Pretoria - Higher Education and Training Minister, Dr Blade Nzimande, has called for the suspension of the decision to withdraw the complaint and readmission of the four Reitz students.
This follows a decision announced recently by the University of Free State (UFS) Vice-Chancellor, Professor Jonathan Jansen, that the institution would withdraw its own complaint against the students and consider readmitting them to continue with their studies.
Reacting to the decision on Wednesday, Nzimande said the institution must convene an urgent meeting of all stakeholders in the university community to discuss this matter, and to seek a common and better way forward.
"We call for the suspension of the decision to withdraw the complaint and readmit the students, pending the outcome of a process of institution-wide, meaningful consultation, and that the minister be advised on any consequent action that might need to be taken.
"Our call is informed by the fact that our Constitution and the values it embodies are above any individual institution and should be strictly adhered to and promoted," the minister said.
He reiterated that the decision was grossly insensitive in that it failed to unite the university and the broader South African society in dealing with racism and other forms of discrimination.
The university made headlines when a racist video, which was initially aimed at protesting against the university's integration policy, surfaced earlier this year showing four students from the Reitz hostel degrading five cleaners.
The cleaners were allegedly forced to eat food laced in urine and participate in activities such as playing rugby.
Nzimande said following this incident at the hostel, government commissioned a full investigation into racism in higher education, adding that the findings revealed racism and other forms of discrimination were rife at institutions of higher learning.
"Therefore how we deal with this particular incident does not only affect UFS, but is a matter for the higher education sector and society as a whole.
"We are concerned that the decision to withdraw the complaint threatens to undermine all our efforts to root out racism and all forms of discrimination in higher education.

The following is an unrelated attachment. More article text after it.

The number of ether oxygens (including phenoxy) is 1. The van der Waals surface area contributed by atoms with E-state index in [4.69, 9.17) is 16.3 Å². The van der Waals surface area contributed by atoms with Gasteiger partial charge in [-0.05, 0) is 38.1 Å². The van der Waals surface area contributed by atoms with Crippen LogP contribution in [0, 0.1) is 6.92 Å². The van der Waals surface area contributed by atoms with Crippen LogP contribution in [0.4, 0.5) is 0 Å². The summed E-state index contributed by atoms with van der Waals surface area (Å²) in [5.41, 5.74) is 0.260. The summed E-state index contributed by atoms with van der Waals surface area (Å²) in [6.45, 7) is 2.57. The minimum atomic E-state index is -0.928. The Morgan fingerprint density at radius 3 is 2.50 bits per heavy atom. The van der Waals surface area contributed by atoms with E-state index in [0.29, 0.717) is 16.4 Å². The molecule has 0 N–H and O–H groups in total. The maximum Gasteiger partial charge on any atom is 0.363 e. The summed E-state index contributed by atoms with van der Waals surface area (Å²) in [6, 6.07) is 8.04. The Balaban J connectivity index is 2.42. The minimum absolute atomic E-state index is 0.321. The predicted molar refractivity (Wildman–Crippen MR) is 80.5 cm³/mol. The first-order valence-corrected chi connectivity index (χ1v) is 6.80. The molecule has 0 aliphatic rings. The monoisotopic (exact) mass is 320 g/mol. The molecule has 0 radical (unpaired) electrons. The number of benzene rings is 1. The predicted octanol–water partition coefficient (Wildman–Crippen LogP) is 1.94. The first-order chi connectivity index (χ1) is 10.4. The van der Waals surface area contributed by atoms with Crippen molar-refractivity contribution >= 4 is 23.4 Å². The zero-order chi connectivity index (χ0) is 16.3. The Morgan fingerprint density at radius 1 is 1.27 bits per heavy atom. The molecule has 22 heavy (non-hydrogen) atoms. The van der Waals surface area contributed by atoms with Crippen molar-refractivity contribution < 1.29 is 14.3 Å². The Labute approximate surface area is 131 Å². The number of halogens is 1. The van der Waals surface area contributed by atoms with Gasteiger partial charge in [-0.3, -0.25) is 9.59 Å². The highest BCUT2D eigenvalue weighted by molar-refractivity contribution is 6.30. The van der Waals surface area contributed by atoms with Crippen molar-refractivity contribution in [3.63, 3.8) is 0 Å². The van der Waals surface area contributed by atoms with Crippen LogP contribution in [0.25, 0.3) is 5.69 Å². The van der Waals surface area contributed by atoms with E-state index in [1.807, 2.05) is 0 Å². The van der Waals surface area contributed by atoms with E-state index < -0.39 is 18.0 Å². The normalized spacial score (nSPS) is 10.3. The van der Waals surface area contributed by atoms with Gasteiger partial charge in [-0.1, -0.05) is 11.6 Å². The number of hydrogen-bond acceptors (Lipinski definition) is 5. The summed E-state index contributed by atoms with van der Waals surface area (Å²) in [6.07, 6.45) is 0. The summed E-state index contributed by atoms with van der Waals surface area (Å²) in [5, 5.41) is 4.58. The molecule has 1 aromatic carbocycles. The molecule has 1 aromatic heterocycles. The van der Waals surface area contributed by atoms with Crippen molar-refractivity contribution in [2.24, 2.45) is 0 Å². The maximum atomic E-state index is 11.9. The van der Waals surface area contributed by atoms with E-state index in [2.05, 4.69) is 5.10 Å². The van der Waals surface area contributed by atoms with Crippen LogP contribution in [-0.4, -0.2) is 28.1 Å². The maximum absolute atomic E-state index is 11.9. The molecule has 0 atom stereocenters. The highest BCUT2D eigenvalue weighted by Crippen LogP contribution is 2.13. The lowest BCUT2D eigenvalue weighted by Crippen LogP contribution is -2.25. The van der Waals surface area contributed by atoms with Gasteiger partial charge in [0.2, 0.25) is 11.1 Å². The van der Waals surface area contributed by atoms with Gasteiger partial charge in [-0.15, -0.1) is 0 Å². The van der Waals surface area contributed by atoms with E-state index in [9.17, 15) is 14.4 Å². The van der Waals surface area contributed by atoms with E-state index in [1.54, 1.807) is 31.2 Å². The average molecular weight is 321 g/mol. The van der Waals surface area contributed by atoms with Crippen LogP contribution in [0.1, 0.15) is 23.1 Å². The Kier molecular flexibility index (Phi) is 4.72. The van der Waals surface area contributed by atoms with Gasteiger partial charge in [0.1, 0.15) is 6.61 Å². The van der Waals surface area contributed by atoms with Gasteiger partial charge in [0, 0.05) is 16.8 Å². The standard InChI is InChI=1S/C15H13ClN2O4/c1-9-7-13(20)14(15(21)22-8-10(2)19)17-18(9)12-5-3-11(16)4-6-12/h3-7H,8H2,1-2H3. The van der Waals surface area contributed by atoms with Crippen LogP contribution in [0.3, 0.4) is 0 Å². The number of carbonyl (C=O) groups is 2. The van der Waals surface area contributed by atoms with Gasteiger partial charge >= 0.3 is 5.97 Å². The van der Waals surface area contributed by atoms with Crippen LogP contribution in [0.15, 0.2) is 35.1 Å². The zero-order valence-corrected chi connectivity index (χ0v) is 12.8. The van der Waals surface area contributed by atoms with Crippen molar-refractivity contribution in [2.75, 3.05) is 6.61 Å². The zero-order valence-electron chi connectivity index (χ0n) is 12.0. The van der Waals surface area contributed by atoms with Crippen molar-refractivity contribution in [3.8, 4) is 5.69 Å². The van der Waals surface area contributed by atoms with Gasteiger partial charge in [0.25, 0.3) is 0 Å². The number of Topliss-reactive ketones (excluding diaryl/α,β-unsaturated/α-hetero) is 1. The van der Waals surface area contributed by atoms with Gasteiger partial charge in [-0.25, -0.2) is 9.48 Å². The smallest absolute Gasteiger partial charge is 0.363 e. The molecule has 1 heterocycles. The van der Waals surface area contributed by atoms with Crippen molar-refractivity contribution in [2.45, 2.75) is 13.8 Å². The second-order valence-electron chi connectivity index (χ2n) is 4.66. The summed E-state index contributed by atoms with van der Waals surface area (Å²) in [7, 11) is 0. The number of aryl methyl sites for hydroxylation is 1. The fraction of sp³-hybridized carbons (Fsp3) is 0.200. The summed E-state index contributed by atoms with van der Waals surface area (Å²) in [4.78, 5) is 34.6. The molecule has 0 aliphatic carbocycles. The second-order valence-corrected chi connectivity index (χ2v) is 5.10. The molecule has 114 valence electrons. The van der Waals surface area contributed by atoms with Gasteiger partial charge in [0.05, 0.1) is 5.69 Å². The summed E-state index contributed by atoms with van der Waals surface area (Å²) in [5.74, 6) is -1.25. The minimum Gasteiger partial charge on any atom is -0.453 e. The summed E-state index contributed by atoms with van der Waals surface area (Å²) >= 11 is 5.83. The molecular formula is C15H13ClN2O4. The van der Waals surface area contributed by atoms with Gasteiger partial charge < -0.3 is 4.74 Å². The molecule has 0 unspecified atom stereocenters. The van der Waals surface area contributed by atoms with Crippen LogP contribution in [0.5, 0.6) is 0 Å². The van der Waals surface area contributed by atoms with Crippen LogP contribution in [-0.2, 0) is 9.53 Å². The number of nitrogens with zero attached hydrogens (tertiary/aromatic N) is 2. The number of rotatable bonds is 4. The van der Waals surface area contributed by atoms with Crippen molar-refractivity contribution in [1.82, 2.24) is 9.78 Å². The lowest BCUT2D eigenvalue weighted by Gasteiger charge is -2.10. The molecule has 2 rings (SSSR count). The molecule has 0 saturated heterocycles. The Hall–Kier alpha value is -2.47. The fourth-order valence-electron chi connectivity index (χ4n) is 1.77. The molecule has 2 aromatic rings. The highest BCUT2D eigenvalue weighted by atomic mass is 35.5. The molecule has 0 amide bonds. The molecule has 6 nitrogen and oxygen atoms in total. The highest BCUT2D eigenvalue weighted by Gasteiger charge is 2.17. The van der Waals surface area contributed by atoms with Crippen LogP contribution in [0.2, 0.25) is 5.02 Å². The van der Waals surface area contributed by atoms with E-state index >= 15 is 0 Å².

"Hence it is imperative that a process is undertaken which will result in real reconciliation and also to deal decisively with any other threats to our constitutional order."
Meanwhile, Professor Jansen said although the university planned to withdraw the compliant against the students, the criminal charges by the Directorate of Special Prosecutions in the province, and the human rights charges by the Human Rights Commission, would still stand.
The Department of Higher Education and Training had explained that its view in this matter was that government should not allow victims of racism to be unconditional unilateral forgivers.
"We fear that on one hand Professor Jansen has taken it upon himself to absolve the perpetrators on behalf of the victims and compensate the victims on behalf of the perpetrators.
"This would constitute a superficial trade off which further impugns the dignity of the victims and is unfortunately an apology for the perpetrators of racism," the department said.
According to the department, the UFS was to submit a report to the Ministry on Monday about the circumstances and processes which led to the announcement; however the department has not received it.
"Contrary to public assertions by Professor Jansen, neither the minister nor any member of his staff was consulted nor informed of this decision prior to the announcement last Friday," the department said.